Considering the emotional ties that grew out of physical necessity during those early times and how far we as a culture have moved toward individuality and privacy, it is no wonder that we find we have to remind ourselves to be “present.” I wonder about the last time I was fully present with another person, without the Pavlovian compunction to respond to the incoming text message “ding” or the vibrating phone. Not a day goes by that I don’t lose my or someone’s attention when a message distracts me or another person’s phone makes that familiar rattle on the desk. I have sat through countless meetings where people only inches away, laptops open, were mentally as far away as the next incoming message. I have watched a smile cross someone’s lips as they read a funny email rather than listen to the person in front of them. I have continued typing away when an email response seemed more important than the person who took time to stop by and see me. If I, who did not grow up with these multiple technologies, find myself held captive by them, it is all the more important to gauge the effect on our children for whom cell phones and laptops have become an appendage. Personal, one-on-one interaction involves reading body language, gestures and expressions that help us understand each other more deeply. And with that understanding comes empathy and compassion, emotions that can’t be generated through interactions with machines. The colonists serve as models of endurance and human cooperation that we may all emulate, as we work toward being less connected, more present.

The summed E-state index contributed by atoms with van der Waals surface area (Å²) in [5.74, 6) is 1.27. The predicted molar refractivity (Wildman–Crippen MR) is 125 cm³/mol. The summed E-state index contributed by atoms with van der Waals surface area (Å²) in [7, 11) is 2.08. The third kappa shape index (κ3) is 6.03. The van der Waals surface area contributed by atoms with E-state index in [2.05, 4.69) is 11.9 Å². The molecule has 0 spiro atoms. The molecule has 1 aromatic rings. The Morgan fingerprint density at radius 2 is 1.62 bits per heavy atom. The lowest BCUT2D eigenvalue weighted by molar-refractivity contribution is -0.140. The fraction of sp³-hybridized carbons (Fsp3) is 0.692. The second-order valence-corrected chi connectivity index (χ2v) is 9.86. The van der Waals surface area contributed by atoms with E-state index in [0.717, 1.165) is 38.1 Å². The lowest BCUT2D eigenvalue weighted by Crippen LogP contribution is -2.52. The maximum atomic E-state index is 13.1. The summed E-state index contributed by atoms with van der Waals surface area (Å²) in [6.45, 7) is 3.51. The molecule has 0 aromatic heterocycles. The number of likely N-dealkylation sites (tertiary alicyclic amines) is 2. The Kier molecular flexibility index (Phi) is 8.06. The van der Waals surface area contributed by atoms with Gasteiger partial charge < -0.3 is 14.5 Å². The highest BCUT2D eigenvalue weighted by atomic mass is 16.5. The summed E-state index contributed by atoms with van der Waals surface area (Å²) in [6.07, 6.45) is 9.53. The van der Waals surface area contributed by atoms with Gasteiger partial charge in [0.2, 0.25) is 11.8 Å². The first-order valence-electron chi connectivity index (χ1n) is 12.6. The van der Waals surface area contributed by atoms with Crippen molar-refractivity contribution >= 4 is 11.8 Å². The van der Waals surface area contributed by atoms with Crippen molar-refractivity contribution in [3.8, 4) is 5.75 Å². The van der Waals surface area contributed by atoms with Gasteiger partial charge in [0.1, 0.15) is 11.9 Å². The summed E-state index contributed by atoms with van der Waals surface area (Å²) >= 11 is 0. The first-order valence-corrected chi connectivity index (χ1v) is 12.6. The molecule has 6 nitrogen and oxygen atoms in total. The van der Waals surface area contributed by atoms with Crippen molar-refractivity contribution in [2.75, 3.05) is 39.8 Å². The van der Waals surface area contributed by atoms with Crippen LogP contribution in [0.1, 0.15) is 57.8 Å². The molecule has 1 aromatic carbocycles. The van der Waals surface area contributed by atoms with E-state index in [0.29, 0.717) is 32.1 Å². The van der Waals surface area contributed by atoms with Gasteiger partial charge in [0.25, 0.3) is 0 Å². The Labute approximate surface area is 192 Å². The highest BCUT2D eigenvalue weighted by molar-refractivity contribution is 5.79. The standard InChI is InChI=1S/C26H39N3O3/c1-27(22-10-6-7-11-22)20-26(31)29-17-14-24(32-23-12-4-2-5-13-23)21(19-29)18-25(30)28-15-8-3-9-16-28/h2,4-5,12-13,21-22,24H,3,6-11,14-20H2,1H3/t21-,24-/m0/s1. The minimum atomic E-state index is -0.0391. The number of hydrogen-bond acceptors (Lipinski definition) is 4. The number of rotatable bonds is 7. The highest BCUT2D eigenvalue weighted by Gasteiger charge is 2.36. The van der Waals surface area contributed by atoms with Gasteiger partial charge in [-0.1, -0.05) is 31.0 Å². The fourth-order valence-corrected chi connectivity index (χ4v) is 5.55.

Chernow, R. (2004). Alexander Hamilton. New York: Penguin.
Dwyer, M.M., ed. (2001). Great houses of the Hudson River. Boston: Little, Brown.
Hamilton, A. M.(2015–reprint). The intimate life of Alexander Hamilton. London: Forgotten Books.
Mcenery, J.J. (1998). Albany: Capital city on the Hudson. Sun Valley: American Historical Press.
Schuyler Mansion Tour. (2016, October 6). Schuyler Mansion State Historic Site. Albany, New York.